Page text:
Monday, 17 August 2009

Vista Volume Shadow Copy issues

Volume shadow copies in Vista are often the elephant sat in the corner in many cases. We know they exist and we know they can contain lots of data, but we often choose to ignore them.
A recent case required some keyword searches and an examination of picture files. A the completion of the keyword search most of the hits were within files with names similar to

The view pane within Encase 6.14 displayed the contents in a nice light blue colour which I now know is a new feature in 6.14 to indicate the contents of uninitialised files. The files were all located within the System Volume Information folder on the root of the volume and are the Vista Volume Shadow Copies. By default 15% of the capacity of the volume is allocated by Vista to store these copies. The C4P graphics extractor enscript carved most of the notable pictures out shadow copies also.
At this stage I have known examiners report their findings alluding to the fact that that the notable artefacts are within the file {bab9c293-d150-12dc-a44f-021d253da909}{3708876a-d176-4f38-b7bb-05036c6bb821}. In most cases I think you need to drill down further. In order to do this I mounted my Vista image with Encase PDE and used Liveview 0.7b to create a working VM using VMWare Workstation 6. Having logged into my suspects account I ran a command prompt as administrator and entered the command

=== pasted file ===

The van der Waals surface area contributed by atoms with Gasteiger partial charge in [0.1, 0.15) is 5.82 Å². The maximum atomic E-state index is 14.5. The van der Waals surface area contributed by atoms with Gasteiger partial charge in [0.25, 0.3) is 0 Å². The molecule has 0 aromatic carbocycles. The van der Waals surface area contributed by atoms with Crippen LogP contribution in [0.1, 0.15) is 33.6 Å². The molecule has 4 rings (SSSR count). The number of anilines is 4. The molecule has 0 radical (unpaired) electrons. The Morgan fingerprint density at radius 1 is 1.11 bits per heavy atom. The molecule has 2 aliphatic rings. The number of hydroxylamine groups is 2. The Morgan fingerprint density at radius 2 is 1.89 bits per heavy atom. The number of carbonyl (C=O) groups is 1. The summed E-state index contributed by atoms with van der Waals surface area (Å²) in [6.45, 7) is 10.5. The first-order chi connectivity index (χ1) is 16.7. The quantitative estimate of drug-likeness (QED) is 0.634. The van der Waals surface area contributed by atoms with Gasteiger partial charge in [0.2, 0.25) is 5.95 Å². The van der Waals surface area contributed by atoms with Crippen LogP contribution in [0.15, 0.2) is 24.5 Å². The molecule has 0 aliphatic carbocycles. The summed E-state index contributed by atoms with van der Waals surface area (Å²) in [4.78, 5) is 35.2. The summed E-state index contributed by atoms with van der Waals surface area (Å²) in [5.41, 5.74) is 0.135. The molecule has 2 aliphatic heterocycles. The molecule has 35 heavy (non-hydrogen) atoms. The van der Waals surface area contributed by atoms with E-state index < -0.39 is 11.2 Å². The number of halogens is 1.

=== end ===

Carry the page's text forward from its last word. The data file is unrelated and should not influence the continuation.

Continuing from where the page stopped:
vssadmin list shadows /for=c:\

This provided a nice list of available shadow copies. Having selected one I entered the command (updated 13th Jan 2010)

mklink /d c:\shadow_copy7 \\?\GLOBALROOT\Device\HarddiskVolumeShadowCopy7\

This created a symbolic link in the root of C which in Windows Explorer at any rate appears exactly like a shortcut to a folder. Clicking on it produced the error message shown below

I believed this error is probably generated by a permissions issue (SEE UPDATE BELOW), however I was not able to overcome it and Rob Lee over at Sans Computer Forensics suggests this methodology does not work. I think Jimmy Weg however has had some success with a program written by Dan Mares - VSS.exe. I therefore turned to ShadowExplorer version 0.4.382.0. This program allows the user to view the contents of Volume Shadow Copies that exist on any volumes within the installed system. The contents are displayed in an Explorer like view allowing the user to export out any file or folder to an export directory. I exported the User profile I was interested in to an export directory. Unfortunately it seems that only the Last Written date is preserved in this process and all other time stamps are tripped. I then tried to copy this export directory out of the VM to my workstation and encountered errors (probably due to files within the profile with illegal windows file names). To overcome this I zipped up the export directory and copied the zip out of the VM. Once unpacked I then added the exported folders into Encase as single files and created logical evidence files from them.
Having done this I was able to resolve most of my keyword search hits and pictures to actual files as opposed to being simply within a volume shadow copy.

UPDATE 13th January 2010